Artboard 1Icon/UI/CalendarIcons/Ionic/Social/social-pinterest

Federal Court holds that a lease clause for the sale of electricity was unenforceable

12 November 2019

#Property, Planning & Development

Published by:

Federal Court holds that a lease clause for the sale of electricity was unenforceable

The National Energy Retail Law (NERL) regulates the retail sale of electricity and gas, though there are State by State changes to the application of that law.

Landlords selling electricity and gas to tenants need to hold a retail authorisation or an exemption under the NERL. In many cases the exemptions are not automatic and must be applied for. For landlords of commercial properties, the deemed exemption only applies if you have less than 10 tenants buying electricity from you.

The Federal Court has recently held that a fairly standard lease clause allowing the landlord to charge a tenant for supplied electricity was unenforceable because the landlord did not hold an exemption or authorisation required by the NERL as it applies in Queensland. The case is Pipe Networks Pty Ltd v 148 Brunswick Street Pty Ltd [2019] FCA 598.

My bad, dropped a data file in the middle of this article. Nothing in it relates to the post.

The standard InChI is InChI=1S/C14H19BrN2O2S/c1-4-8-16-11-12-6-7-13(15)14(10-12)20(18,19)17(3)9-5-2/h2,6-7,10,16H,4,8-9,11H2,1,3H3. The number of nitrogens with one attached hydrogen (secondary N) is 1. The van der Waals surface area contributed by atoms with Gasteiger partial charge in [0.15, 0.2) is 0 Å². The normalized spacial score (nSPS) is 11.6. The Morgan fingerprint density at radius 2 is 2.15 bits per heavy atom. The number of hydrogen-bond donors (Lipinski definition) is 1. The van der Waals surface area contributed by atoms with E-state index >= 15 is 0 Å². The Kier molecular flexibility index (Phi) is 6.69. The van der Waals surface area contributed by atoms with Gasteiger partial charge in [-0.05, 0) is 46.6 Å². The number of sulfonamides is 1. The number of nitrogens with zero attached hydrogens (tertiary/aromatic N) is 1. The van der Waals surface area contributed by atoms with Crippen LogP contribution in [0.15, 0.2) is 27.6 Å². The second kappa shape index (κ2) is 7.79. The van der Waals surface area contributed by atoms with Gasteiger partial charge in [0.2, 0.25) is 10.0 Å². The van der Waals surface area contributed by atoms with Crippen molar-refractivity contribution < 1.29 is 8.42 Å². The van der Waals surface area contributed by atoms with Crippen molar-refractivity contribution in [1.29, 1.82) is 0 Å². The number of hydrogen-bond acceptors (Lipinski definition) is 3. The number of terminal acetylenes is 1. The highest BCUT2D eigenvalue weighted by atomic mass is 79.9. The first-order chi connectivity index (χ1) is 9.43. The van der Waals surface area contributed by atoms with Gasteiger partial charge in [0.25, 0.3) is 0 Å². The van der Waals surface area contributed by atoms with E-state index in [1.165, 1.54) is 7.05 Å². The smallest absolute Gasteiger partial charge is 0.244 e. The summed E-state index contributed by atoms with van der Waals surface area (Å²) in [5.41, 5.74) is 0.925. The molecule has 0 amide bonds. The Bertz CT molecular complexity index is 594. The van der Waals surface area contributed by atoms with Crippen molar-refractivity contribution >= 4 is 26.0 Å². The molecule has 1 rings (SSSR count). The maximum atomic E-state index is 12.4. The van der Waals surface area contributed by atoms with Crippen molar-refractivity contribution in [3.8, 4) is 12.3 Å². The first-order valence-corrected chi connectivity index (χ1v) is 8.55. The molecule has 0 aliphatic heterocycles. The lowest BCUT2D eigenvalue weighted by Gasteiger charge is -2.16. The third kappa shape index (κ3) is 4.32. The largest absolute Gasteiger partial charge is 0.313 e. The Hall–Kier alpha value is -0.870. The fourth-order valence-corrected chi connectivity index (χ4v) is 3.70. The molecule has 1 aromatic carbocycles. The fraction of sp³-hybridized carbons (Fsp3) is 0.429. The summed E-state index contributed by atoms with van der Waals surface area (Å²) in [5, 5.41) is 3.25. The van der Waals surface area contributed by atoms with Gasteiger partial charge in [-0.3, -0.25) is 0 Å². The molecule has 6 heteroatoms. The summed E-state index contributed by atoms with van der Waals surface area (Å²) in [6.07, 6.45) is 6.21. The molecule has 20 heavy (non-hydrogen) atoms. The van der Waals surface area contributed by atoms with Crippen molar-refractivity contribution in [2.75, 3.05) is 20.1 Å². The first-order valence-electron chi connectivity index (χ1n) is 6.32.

Long story short, Justice Derrington found that the lease clause was unenforceable on the ground of illegality while the landlord did not have the exemption. The landlord did ultimately get the exemption registered and from that date was entitled to start charging for electricity.

The important issues for landlords selling electricity or gas to tenants are:

  • make sure you have registered for an exemption or fall into the deemed exemption category (under the NERL it is less than 10 tenants buying electricity from you)
  • whether you hold a registered or deemed exemption, your selling arrangements must comply with the exemption conditions (which may be different to the clause in your lease)
  • if you have been selling electricity without an exemption your tenants may be entitled to claim a refund of the money paid.

Author: Peter Nugent 

The information in this publication is of a general nature and is not intended to address the circumstances of any particular individual or entity. Although we endeavour to provide accurate and timely information, we do not guarantee that the information in this newsletter is accurate at the date it is received or that it will continue to be accurate in the future.

Published by:

Share this